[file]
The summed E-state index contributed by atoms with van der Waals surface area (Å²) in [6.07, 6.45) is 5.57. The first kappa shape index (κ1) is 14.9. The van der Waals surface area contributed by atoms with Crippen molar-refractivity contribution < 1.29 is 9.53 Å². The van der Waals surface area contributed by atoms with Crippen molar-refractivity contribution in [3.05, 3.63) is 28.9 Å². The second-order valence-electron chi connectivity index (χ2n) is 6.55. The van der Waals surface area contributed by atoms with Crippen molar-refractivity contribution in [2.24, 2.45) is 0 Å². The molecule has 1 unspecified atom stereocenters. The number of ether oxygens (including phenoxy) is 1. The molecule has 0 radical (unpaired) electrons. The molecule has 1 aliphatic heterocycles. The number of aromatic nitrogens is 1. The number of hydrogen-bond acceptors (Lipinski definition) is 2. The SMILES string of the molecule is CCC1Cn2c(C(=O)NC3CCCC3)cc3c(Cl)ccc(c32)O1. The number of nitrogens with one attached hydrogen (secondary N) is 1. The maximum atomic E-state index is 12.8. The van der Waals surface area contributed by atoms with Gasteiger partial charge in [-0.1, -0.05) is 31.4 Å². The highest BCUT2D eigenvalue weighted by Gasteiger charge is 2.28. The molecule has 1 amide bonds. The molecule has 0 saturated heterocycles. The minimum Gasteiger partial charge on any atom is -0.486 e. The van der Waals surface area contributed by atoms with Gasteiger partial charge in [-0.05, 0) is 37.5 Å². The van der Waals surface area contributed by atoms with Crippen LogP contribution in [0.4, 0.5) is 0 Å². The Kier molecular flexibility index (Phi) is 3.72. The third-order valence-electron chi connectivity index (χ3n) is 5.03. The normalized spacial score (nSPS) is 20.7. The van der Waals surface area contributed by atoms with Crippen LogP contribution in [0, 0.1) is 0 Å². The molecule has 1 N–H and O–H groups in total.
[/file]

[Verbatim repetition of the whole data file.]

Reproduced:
The summed E-state index contributed by atoms with van der Waals surface area (Å²) in [6.07, 6.45) is 5.57. The first kappa shape index (κ1) is 14.9. The van der Waals surface area contributed by atoms with Crippen molar-refractivity contribution < 1.29 is 9.53 Å². The van der Waals surface area contributed by atoms with Crippen molar-refractivity contribution in [3.05, 3.63) is 28.9 Å². The second-order valence-electron chi connectivity index (χ2n) is 6.55. The van der Waals surface area contributed by atoms with Crippen molar-refractivity contribution in [2.24, 2.45) is 0 Å². The molecule has 1 unspecified atom stereocenters. The number of ether oxygens (including phenoxy) is 1. The molecule has 0 radical (unpaired) electrons. The molecule has 1 aliphatic heterocycles. The number of aromatic nitrogens is 1. The number of hydrogen-bond acceptors (Lipinski definition) is 2. The SMILES string of the molecule is CCC1Cn2c(C(=O)NC3CCCC3)cc3c(Cl)ccc(c32)O1. The number of nitrogens with one attached hydrogen (secondary N) is 1. The maximum atomic E-state index is 12.8. The van der Waals surface area contributed by atoms with Gasteiger partial charge in [-0.1, -0.05) is 31.4 Å². The highest BCUT2D eigenvalue weighted by Gasteiger charge is 2.28. The molecule has 1 amide bonds. The molecule has 0 saturated heterocycles. The minimum Gasteiger partial charge on any atom is -0.486 e. The van der Waals surface area contributed by atoms with Gasteiger partial charge in [-0.05, 0) is 37.5 Å². The van der Waals surface area contributed by atoms with Crippen LogP contribution in [0.4, 0.5) is 0 Å². The Kier molecular flexibility index (Phi) is 3.72. The third-order valence-electron chi connectivity index (χ3n) is 5.03. The normalized spacial score (nSPS) is 20.7. The van der Waals surface area contributed by atoms with Crippen LogP contribution in [0, 0.1) is 0 Å². The molecule has 1 N–H and O–H groups in total.